September 21, 2020

Europe tests other ways to protect victims of sexist violence | Society


A police officer for each victim from entering through the door until he is out of danger. At a police station in Porto they have treated 8,961 people in six years and report that they have not had a single death to regret. Eight out of 10 people attended were women. It is a pilot project, the Police Victims Support Cabinet, specializing in combating gender and domestic violence (among members of the same family within the home). This police station, led by Superintendent Telma Fernandes, is one of the initiatives presented and discussed in Strasbourg, at a conference for police and Interior officials organized earlier this week by the Council of Europe.

For two days, about thirty specialists from different countries shared their experiences to improve the protection of victims. They agreed that the training and specialization of the agents must be improved to ensure that the victims trust the police more and to seek alternative paths to the complaint. "We need good witnesses. We need to look for evidence beyond the victim's statement," said Sabine Kräuter of the Group of Experts in the fight against violence against women of the Council of Europe (GREVIO). "If the victim is not the only test against the aggressor, we have more options," he added during his speech in the conference, to which EL PAÍS was invited as a participant.

"We react to the complaint of the victims that every time they must go to the police because they have suffered an aggression, they have to talk to a different person, and that does not generate confidence," explains the Portuguese commissioner Fernandes about the GAIV project. "When you are attended by the same person you do not have to repeat all the ordeal, the agent who supervises you already knows the history and has the whole panorama," he says. The project has 17 police officers and will be extended to two other cities, Matusiños and Maia.

In April, Spain released a similar experience: a police station only for victims of the gender violence in Valencia with nine agents, all women specialized in the subject, a psychologist and a social worker. The head of gender violence in the Secretariat of Security of the Ministry of Interior, Marina Rodríguez, shared in Strasbourg some of the keys of the VioGen system, the police questionnaire that must be completed by the victims who come to report and determine the level of risk at They are subject.

Spain, with a specific gender violence law passed in 2004, is one of the pioneer countries in Europe in this area. The Spanish data reflect one of the aspects addressed in Strasbourg: the worrying lack of complaints. 70% of women killed in Spain for their partners or ex-partners never denounced their aggressor. The State Pact against Gender Violence, approved in the Spanish Congress in 2017, provides for other measures that can help detect cases even if victims do not give the alarm: from sanitary screening -It is the attending physician who warns to be valued- to the participation of social workers or other people who care for women locally. Most of the covenant measures have not yet been implemented.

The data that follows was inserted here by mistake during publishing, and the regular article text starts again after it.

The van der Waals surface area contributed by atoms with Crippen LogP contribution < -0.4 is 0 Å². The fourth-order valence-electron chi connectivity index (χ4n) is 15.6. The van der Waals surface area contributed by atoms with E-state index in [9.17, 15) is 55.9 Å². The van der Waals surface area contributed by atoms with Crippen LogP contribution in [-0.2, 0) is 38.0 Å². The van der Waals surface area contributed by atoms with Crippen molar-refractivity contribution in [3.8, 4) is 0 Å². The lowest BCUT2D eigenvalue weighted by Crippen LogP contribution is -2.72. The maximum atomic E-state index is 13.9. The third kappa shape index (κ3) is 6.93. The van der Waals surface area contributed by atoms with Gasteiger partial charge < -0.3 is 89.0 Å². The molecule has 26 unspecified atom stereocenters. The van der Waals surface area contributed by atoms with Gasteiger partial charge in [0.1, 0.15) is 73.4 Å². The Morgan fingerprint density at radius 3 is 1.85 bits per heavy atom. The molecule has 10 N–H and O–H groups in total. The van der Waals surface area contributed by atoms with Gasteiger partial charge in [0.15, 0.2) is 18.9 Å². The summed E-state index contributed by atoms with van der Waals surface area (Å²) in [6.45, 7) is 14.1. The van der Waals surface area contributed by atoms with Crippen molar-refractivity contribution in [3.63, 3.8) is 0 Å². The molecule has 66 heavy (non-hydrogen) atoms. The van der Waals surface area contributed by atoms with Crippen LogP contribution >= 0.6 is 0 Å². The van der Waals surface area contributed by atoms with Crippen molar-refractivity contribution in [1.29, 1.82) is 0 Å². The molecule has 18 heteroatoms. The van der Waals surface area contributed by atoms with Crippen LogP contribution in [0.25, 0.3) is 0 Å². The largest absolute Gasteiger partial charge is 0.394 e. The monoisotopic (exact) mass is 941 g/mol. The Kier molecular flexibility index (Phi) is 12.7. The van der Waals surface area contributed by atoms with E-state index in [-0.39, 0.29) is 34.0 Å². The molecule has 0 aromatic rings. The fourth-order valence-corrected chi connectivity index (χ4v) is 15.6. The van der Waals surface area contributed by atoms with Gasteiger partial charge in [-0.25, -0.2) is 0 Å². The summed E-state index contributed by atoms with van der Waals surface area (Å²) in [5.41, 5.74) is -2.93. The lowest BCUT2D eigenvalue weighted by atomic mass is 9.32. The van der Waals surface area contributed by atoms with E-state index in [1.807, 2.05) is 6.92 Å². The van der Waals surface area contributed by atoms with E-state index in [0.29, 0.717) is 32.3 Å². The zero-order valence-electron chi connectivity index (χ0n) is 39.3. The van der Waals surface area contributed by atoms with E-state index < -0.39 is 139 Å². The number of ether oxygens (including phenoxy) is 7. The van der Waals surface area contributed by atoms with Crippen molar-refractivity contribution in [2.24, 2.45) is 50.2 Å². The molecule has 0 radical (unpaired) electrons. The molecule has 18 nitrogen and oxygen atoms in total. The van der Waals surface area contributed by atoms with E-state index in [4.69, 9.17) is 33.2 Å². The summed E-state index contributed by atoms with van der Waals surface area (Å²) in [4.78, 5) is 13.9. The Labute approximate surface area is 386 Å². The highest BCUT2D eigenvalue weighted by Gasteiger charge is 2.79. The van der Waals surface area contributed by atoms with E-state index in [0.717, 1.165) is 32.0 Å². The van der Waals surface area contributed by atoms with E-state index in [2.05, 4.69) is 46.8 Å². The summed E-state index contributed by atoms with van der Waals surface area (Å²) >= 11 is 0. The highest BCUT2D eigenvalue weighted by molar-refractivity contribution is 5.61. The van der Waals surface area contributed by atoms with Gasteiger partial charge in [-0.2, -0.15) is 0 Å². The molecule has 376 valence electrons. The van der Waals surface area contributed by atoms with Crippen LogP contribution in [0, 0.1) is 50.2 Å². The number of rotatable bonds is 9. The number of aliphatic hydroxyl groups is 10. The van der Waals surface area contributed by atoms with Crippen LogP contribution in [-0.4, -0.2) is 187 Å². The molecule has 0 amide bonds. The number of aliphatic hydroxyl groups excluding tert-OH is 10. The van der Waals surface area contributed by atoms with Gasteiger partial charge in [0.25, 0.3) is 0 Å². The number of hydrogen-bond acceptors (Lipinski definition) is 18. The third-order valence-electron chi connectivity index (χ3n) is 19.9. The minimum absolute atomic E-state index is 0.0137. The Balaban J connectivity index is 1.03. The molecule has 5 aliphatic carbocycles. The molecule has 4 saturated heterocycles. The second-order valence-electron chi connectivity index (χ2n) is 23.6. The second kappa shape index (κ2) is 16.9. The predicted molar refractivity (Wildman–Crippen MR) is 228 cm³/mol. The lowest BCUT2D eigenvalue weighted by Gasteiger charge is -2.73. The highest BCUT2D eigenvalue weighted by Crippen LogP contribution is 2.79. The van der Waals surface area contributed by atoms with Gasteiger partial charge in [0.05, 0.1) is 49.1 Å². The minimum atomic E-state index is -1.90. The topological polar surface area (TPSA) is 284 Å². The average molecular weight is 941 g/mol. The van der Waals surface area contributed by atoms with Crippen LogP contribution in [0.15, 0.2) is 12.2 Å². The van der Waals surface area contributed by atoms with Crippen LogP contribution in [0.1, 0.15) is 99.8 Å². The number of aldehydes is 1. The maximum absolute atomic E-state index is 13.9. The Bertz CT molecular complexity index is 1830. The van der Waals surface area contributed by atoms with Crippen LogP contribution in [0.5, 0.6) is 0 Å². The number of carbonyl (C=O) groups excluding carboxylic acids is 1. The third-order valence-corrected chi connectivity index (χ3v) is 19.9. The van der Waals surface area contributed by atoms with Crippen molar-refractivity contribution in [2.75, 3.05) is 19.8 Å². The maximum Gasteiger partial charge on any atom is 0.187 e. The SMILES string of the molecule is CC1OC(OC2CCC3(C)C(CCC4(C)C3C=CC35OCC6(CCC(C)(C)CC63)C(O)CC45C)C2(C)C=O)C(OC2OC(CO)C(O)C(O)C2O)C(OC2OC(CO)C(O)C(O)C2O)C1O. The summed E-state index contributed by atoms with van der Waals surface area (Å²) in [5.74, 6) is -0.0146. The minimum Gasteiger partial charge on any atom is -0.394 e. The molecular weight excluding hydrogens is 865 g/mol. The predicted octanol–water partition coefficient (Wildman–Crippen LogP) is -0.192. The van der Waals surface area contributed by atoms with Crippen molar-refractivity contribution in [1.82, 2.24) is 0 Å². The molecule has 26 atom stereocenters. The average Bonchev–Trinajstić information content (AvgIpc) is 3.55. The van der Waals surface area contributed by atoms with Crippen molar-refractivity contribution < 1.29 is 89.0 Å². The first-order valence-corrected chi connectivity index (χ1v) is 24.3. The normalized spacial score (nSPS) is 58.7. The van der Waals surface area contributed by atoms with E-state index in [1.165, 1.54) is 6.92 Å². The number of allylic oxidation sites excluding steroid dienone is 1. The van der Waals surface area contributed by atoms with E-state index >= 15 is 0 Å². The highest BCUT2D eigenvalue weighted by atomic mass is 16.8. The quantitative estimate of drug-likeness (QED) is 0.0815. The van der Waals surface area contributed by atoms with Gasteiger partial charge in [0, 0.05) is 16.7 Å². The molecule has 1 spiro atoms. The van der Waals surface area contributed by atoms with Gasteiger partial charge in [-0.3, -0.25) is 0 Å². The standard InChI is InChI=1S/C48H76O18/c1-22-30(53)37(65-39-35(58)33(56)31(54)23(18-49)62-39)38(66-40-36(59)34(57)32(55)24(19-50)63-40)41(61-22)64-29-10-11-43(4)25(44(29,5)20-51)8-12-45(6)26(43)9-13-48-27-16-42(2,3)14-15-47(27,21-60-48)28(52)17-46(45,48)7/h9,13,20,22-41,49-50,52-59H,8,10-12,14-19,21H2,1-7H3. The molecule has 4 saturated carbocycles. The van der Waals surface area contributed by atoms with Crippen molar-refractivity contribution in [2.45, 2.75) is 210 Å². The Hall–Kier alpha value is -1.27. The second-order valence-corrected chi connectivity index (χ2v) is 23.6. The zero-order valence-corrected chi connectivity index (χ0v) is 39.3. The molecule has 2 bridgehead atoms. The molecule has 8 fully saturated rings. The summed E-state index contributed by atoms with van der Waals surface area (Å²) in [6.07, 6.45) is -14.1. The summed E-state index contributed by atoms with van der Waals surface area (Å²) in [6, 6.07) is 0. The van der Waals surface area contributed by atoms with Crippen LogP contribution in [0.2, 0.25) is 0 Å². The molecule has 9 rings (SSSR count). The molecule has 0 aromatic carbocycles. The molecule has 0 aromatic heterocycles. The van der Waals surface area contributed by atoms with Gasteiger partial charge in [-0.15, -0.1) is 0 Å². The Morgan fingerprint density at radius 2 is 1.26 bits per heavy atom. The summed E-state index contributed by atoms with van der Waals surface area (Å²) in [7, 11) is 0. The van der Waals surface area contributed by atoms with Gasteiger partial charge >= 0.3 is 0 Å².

Europe tests other ways to protect victims of sexist violence



There is an agreement to stop the violence to which 46 countries are already signed inside and outside the limits of the European Union. The Council of Europe Convention on prevention and fight against violence against women and domestic violence, the so-called Istanbul Convention, was approved in 2011. It includes taking all necessary measures so that “the competent security forces and bodies respond to quickly and effectively to all forms of violence ”and to give“ adequate and immediate protection to the victims ”.

"If there were much more effort in which the victim feels that she really is believed, all those withdrawal of denunciations would be avoided", values ​​Cristina Fabré, expert in gender violence of the European Institute for Gender Equality (EIGE).

Lack of homologated data

Another aspect to improve is the lack of homologous data that allows to know which countries have more effective measures and compare results. "They would be necessary to be more aware of the dimension of the problem," Fabré adds. "Having data would also counteract that discourse in which gender is so poorly visible. I am afraid that we are adopting a message so neutral that it believes that any measure is valid for any victim. We need data separated by sexes that will help us measure effectiveness. of the measures and see if something is transferable to another country, "concludes this expert.

The forum also presented measures based on social networks. At the end of 2017, an initiative started in France that started with the President of the Republic, Emmanuel Macron. A police chat in which victims and witnesses can make anonymous consultations with the police. It is not for urgent cases, which are referred to a specific telephone. “It helps them tell what happens to them, so they think about the problem they are facing. And they also have a psychologist available, ”explains French police commander Sandrine Masson.

For now, as with the Portuguese project, it is a pilot plan that only has 16 agents and on which there is still little data. The majority of the 4,000 people who contacted the service are women and almost one in four, minors. They still don't know how many of those queries end up in complaints.

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